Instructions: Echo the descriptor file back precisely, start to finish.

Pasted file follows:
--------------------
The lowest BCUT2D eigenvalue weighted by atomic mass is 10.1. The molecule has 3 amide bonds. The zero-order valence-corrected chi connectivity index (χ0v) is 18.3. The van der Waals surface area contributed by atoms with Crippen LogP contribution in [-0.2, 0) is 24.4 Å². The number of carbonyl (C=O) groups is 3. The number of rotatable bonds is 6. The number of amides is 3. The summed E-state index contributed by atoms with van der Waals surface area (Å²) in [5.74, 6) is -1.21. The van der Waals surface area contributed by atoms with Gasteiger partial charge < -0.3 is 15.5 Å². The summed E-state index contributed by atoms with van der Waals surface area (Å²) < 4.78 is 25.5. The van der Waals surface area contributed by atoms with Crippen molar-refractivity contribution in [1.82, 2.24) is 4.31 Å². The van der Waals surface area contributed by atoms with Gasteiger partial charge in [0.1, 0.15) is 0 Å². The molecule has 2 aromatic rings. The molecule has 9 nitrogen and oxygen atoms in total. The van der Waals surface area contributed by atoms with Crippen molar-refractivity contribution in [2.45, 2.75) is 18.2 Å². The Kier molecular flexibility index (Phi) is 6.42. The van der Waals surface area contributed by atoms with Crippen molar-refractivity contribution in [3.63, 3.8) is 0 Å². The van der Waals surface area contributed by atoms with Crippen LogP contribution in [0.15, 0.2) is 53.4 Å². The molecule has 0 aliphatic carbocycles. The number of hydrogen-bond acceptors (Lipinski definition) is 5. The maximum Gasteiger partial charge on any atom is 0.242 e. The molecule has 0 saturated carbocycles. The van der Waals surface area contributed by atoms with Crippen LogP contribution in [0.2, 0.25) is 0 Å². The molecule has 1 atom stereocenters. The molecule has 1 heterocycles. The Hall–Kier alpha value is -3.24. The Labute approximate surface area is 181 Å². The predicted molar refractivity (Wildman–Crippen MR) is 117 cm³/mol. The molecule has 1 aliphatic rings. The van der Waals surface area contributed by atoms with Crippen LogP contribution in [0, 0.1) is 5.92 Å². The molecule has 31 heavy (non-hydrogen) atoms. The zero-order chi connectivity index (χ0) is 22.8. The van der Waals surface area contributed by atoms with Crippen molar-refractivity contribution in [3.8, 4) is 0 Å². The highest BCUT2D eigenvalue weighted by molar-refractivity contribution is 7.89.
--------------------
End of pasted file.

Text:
The lowest BCUT2D eigenvalue weighted by atomic mass is 10.1. The molecule has 3 amide bonds. The zero-order valence-corrected chi connectivity index (χ0v) is 18.3. The van der Waals surface area contributed by atoms with Crippen LogP contribution in [-0.2, 0) is 24.4 Å². The number of carbonyl (C=O) groups is 3. The number of rotatable bonds is 6. The number of amides is 3. The summed E-state index contributed by atoms with van der Waals surface area (Å²) in [5.74, 6) is -1.21. The van der Waals surface area contributed by atoms with Gasteiger partial charge < -0.3 is 15.5 Å². The summed E-state index contributed by atoms with van der Waals surface area (Å²) < 4.78 is 25.5. The van der Waals surface area contributed by atoms with Crippen molar-refractivity contribution in [1.82, 2.24) is 4.31 Å². The van der Waals surface area contributed by atoms with Gasteiger partial charge in [0.1, 0.15) is 0 Å². The molecule has 2 aromatic rings. The molecule has 9 nitrogen and oxygen atoms in total. The van der Waals surface area contributed by atoms with Crippen molar-refractivity contribution in [2.45, 2.75) is 18.2 Å². The Kier molecular flexibility index (Phi) is 6.42. The van der Waals surface area contributed by atoms with Crippen molar-refractivity contribution in [3.63, 3.8) is 0 Å². The van der Waals surface area contributed by atoms with Crippen LogP contribution in [0.15, 0.2) is 53.4 Å². The molecule has 0 aliphatic carbocycles. The number of hydrogen-bond acceptors (Lipinski definition) is 5. The maximum Gasteiger partial charge on any atom is 0.242 e. The molecule has 0 saturated carbocycles. The van der Waals surface area contributed by atoms with Crippen LogP contribution in [0.2, 0.25) is 0 Å². The molecule has 1 atom stereocenters. The molecule has 1 heterocycles. The Hall–Kier alpha value is -3.24. The Labute approximate surface area is 181 Å². The predicted molar refractivity (Wildman–Crippen MR) is 117 cm³/mol. The molecule has 1 aliphatic rings. The van der Waals surface area contributed by atoms with Crippen LogP contribution in [0, 0.1) is 5.92 Å². The molecule has 31 heavy (non-hydrogen) atoms. The zero-order chi connectivity index (χ0) is 22.8. The van der Waals surface area contributed by atoms with Crippen molar-refractivity contribution in [3.8, 4) is 0 Å². The highest BCUT2D eigenvalue weighted by molar-refractivity contribution is 7.89.